• Isn’t the proper comparison in Walker and Tam, the state government’s direct control over specialty license plates and the federal government’s direct control over Certificates of Registration and the Principal Register, so isn’t it a red herring to emphasize that the federal government doesn’t “dream up” the applied-for marks, since Texas didn’t “dream up” the multitude of specialty license plate designs either?
  • Doesn’t the federal government, through the USPTO, edit, modify, and amend applied-for marks (through required disclaimers, description of goods/services changes, description of the mark changes, and drawing changes, etc.), at times, to place them in proper condition for approval, making the Tam Court’s attempt at distinguishing Walker v. Texas less compelling?
  • Why was the Tam Court more willing to limit Walker v. Texas to its facts than upholding the disparagement bar in Tam as facially constitutional, and then limiting Tam to its facts, in the unlikely event the hypothetical concern of Congress attempting to amend the Copyright Act to refuse similar matter ever would arise in the future?
  • In other words, why was the Tam Court so willing to embrace the hypothetical concerns of the false Copyright comparison with a multitude of ways to fairly distinguish from trademark?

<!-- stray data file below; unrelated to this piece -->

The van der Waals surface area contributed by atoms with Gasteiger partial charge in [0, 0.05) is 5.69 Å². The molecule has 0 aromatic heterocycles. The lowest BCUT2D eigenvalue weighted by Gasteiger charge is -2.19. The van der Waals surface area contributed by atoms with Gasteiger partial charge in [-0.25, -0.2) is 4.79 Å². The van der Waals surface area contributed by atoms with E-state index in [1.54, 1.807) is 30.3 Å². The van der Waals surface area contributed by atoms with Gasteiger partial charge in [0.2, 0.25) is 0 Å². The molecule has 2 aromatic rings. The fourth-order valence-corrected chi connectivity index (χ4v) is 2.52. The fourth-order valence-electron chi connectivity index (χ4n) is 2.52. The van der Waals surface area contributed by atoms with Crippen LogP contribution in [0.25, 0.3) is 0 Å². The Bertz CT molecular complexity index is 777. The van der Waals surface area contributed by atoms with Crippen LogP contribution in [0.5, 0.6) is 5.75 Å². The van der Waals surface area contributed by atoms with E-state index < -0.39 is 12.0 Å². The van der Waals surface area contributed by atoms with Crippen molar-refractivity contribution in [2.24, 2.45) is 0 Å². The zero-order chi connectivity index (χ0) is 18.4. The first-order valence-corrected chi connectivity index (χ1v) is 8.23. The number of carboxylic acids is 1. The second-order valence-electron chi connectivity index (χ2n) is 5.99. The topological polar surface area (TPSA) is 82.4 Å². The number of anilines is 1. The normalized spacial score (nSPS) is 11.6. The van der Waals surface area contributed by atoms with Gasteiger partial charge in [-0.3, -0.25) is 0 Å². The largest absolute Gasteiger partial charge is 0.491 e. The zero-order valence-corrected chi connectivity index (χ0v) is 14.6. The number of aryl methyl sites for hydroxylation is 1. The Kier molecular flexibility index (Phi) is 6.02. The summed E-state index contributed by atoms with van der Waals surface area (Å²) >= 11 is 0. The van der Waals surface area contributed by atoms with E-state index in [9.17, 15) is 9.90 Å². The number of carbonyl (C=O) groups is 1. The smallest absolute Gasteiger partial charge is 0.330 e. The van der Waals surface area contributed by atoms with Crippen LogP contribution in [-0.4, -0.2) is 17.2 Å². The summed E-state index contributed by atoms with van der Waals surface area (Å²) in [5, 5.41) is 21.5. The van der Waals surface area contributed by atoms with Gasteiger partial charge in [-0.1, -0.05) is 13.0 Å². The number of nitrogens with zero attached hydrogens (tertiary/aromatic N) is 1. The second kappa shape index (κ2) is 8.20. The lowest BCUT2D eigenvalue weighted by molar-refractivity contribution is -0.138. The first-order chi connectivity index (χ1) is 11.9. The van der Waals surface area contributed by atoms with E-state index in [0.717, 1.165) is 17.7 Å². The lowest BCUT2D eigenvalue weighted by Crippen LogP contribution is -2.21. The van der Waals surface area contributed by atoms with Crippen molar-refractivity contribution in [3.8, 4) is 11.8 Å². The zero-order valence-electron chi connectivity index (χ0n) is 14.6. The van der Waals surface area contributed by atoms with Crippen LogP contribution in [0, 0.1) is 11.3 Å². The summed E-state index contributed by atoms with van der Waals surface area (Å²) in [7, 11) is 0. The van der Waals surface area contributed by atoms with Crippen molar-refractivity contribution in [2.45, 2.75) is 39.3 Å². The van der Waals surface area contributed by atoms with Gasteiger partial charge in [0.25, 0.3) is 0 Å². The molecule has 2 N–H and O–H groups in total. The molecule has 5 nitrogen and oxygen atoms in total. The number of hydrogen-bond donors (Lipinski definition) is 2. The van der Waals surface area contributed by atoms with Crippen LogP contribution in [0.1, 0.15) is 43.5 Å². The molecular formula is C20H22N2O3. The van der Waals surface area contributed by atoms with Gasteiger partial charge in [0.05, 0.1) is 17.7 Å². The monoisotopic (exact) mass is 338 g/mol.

• As to the concern of chilling speech by denying federal registration, isn’t it telling that during the entire more than 100 year history of federal registration in the U.S., only some 5 million federal registrations have issued, which most certainly is a drop in the bucket to the number of eligible unregistered marks in use throughout the same period of time?
  • The Tam Court relied, in part, upon a perceived “haphazard record of enforcement” of the disparagement bar, how difficult would it be to develop evidence showing a similar “haphazard record” in applying other statutory bars found in federal trademark law?
  • How can the Tam Court actually resist saying that trademarks are a form of commercial speech, when it previously held in Friedman v. Rogers that the use of trade names “is a form of commercial speech”?
  • Why didn’t the Tam Court ever once mention “public policy” or the “unconstitutional conditions” doctrine in its decision?
  • Did the Tam Court focus its sights on “viewpoint” as a way to avoid implicating too many other content based restrictions in the Lanham Act as becoming vulnerable to First Amendment challenges?

Stay tuned for Part III, as the Tam Court’s focus on “viewpoint” is the likely key to unlocking what additional portions of federal trademark law are vulnerable to future First Amendment challenges.

It sure feels like fall already. Apart from the fifty degree walk with my dog this morning, we’re now entering the second week of college football. Regular readers might have noticed that our blog has a couple of Iowa Hawkeye fans among the writers (Exhibits 1, 2, and 3). This week Iowa takes on their in-state rival, the Iowa State Cyclones. Without a professional sports team in Iowa, the college teams are the big draws throughout the state. While the rest of the country probably couldn’t care less, the game is a pretty big deal to native Iowans. For that reason, the rivalry creates some strong (and often pointless) arguments. The most recent argument involves two competing slogans around the state’s ties to agriculture that, at least according to some fans, borders on trademark infringement.